Terrestrial digital broadcasting systems in Japan operate in the ultra-high-frequency band and conform to the Integrated Services Digital Broadcasting-Terrestrial (ISDB-T) standard (bandwidth of 5.6 MHz, orthogonal frequency-division multiplexing [OFDM] modulation using 5,617 subcarriers). In this study, we assessed the reception characteristics of a television receiver (Panasonic TH-L17F1) equipped with a commercial four-antenna diversity function with MRC on an individual subcarrier base. Specifically, we generated two types of multipath environments, a “fast fading” environment, and a “large delay difference” environment using the FE and compared a single antenna and four-antenna array.

We assessed diversity reception performance for the following four cases.

Case I. Single omnidirectional antenna is placed ().

Case II. Four omnidirectional antennas are placed one wavelength from the center in a square array ().

Case III. Four cardioid-shape directional antennas are placed as in Case II with beams radiating in directions opposed to the center (see Figure 12).

Case IV. Four cosine-shape (half-side only) directional antennas are placed as in Case III.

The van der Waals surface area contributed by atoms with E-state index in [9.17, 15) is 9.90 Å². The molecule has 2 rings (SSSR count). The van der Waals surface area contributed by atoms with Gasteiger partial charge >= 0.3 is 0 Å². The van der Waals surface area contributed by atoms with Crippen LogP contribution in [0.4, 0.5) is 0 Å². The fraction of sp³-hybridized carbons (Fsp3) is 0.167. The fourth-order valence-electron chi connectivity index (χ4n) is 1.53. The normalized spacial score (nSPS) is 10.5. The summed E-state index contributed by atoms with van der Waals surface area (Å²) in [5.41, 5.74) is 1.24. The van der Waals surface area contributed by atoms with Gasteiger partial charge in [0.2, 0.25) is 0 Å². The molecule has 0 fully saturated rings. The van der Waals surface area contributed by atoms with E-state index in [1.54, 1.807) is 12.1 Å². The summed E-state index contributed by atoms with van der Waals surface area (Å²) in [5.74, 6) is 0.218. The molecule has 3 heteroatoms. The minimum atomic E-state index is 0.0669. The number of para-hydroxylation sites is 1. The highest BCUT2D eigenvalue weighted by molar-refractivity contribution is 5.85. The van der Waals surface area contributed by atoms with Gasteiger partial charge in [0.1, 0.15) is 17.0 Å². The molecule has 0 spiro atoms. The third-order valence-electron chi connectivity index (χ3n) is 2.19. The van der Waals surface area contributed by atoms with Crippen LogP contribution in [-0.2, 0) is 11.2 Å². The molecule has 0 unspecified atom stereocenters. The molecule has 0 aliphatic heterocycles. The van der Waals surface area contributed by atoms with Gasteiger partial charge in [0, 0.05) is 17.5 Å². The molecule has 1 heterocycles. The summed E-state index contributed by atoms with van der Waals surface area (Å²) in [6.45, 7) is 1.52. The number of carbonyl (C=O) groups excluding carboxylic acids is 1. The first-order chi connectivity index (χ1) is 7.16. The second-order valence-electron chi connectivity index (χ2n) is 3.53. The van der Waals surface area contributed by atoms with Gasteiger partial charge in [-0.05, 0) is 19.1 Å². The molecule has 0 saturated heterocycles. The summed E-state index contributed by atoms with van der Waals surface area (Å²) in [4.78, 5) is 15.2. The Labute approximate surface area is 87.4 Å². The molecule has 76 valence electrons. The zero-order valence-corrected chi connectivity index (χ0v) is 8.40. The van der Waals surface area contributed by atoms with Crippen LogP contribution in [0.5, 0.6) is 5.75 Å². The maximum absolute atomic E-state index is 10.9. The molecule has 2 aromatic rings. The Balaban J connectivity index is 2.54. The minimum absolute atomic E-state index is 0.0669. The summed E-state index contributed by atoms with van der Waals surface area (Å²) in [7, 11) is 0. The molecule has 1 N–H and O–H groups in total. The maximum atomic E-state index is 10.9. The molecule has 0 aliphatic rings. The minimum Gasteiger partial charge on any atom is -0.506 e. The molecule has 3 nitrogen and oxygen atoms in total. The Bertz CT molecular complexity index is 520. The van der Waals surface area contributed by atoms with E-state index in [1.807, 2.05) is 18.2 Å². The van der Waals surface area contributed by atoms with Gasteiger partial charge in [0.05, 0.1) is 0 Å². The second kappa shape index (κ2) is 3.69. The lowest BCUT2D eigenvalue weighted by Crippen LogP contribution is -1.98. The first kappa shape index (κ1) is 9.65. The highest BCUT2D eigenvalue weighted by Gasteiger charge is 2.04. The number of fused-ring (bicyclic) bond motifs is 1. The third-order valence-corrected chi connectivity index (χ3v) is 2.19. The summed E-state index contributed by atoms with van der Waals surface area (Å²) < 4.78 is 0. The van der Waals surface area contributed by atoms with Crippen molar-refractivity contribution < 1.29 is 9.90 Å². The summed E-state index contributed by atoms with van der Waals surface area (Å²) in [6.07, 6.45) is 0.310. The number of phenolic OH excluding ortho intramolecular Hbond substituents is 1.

Considering the omnidirectional antenna pattern of for the whole angular range in Cases I and II, we set for Case III to and for Case IV at , where , while for and for . The coefficient is the gain-adjustment factor so that the electric power integral in the horizontal plane is the same as for the omnidirectional antenna.

Figure 13 shows the measurement system with the antenna positioning described above. An ISDB-T signal with a center frequency of 40 MHz is input to a port () and the output of each antenna was obtained with for Case I and , and 4 for Cases II, III, and IV. The outputs of each were up-converted from 40 MHz to 557 MHz to convert to the television frequency band. The up-converted signals were connected directly to the ports of the television receiver after disconnecting the existing antennas, and a noise signal was added to the input to adjust the carrier-to-noise power ratio (CNR). For MRC evaluation performance in fast fading conditions, we set with , = 0, = 1 μs, and = 2 μs. Under these conditions, reception was investigated while the maximum Doppler frequency was changed.